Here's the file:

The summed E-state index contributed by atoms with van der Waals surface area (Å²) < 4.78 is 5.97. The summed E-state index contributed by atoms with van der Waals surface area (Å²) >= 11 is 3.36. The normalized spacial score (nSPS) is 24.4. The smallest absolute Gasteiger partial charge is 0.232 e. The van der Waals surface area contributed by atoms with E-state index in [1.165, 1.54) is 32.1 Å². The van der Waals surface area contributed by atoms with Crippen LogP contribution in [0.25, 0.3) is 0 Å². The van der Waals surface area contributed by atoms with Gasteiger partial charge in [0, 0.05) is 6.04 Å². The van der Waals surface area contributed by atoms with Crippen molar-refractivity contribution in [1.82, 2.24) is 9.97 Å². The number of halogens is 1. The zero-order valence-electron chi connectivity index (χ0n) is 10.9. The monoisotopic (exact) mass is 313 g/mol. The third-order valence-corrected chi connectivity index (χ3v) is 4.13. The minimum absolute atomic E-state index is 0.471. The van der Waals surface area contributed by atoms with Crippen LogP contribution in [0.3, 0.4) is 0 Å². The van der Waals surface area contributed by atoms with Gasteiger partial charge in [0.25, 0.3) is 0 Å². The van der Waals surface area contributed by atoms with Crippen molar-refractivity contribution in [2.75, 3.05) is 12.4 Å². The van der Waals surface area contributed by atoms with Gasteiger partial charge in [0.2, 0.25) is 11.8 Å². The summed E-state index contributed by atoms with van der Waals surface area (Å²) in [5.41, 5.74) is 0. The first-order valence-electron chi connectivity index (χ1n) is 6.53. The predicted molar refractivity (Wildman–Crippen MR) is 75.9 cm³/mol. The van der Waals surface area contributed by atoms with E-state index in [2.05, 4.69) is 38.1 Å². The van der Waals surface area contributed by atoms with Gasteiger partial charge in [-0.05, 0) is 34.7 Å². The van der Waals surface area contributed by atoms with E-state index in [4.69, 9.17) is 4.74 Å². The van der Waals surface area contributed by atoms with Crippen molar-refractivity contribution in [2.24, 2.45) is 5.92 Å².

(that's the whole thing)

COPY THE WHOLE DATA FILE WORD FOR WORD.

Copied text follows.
The summed E-state index contributed by atoms with van der Waals surface area (Å²) < 4.78 is 5.97. The summed E-state index contributed by atoms with van der Waals surface area (Å²) >= 11 is 3.36. The normalized spacial score (nSPS) is 24.4. The smallest absolute Gasteiger partial charge is 0.232 e. The van der Waals surface area contributed by atoms with E-state index in [1.165, 1.54) is 32.1 Å². The van der Waals surface area contributed by atoms with Crippen LogP contribution in [0.25, 0.3) is 0 Å². The van der Waals surface area contributed by atoms with Gasteiger partial charge in [0, 0.05) is 6.04 Å². The van der Waals surface area contributed by atoms with Crippen molar-refractivity contribution in [1.82, 2.24) is 9.97 Å². The number of halogens is 1. The zero-order valence-electron chi connectivity index (χ0n) is 10.9. The monoisotopic (exact) mass is 313 g/mol. The third-order valence-corrected chi connectivity index (χ3v) is 4.13. The minimum absolute atomic E-state index is 0.471. The van der Waals surface area contributed by atoms with Crippen LogP contribution in [0.3, 0.4) is 0 Å². The van der Waals surface area contributed by atoms with Gasteiger partial charge in [0.25, 0.3) is 0 Å². The van der Waals surface area contributed by atoms with Crippen molar-refractivity contribution in [2.75, 3.05) is 12.4 Å². The van der Waals surface area contributed by atoms with Gasteiger partial charge in [0.2, 0.25) is 11.8 Å². The summed E-state index contributed by atoms with van der Waals surface area (Å²) in [5.41, 5.74) is 0. The first-order valence-electron chi connectivity index (χ1n) is 6.53. The predicted molar refractivity (Wildman–Crippen MR) is 75.9 cm³/mol. The van der Waals surface area contributed by atoms with E-state index in [2.05, 4.69) is 38.1 Å². The van der Waals surface area contributed by atoms with Gasteiger partial charge in [-0.05, 0) is 34.7 Å². The van der Waals surface area contributed by atoms with E-state index in [4.69, 9.17) is 4.74 Å². The van der Waals surface area contributed by atoms with Crippen molar-refractivity contribution in [2.24, 2.45) is 5.92 Å².